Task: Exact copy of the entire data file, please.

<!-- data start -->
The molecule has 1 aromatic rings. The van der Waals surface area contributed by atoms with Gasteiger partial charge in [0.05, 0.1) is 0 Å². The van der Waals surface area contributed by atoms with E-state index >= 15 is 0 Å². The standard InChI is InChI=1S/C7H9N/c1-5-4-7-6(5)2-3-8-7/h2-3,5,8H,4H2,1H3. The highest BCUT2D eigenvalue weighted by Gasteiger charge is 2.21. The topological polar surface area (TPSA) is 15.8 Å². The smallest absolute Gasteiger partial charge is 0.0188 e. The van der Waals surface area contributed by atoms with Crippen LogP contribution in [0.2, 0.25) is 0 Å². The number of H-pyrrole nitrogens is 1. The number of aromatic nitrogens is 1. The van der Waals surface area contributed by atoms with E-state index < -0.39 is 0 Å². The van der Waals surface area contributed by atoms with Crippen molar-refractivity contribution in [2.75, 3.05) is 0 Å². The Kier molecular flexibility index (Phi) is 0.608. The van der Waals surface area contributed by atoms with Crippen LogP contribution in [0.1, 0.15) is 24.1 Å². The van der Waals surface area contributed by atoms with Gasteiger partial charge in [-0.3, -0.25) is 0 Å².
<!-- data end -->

The molecule has 1 aromatic rings. The van der Waals surface area contributed by atoms with Gasteiger partial charge in [0.05, 0.1) is 0 Å². The van der Waals surface area contributed by atoms with E-state index >= 15 is 0 Å². The standard InChI is InChI=1S/C7H9N/c1-5-4-7-6(5)2-3-8-7/h2-3,5,8H,4H2,1H3. The highest BCUT2D eigenvalue weighted by Gasteiger charge is 2.21. The topological polar surface area (TPSA) is 15.8 Å². The smallest absolute Gasteiger partial charge is 0.0188 e. The van der Waals surface area contributed by atoms with Crippen LogP contribution in [0.2, 0.25) is 0 Å². The number of H-pyrrole nitrogens is 1. The number of aromatic nitrogens is 1. The van der Waals surface area contributed by atoms with E-state index < -0.39 is 0 Å². The van der Waals surface area contributed by atoms with Crippen molar-refractivity contribution in [2.75, 3.05) is 0 Å². The Kier molecular flexibility index (Phi) is 0.608. The van der Waals surface area contributed by atoms with Crippen LogP contribution in [0.1, 0.15) is 24.1 Å². The van der Waals surface area contributed by atoms with Gasteiger partial charge in [-0.3, -0.25) is 0 Å².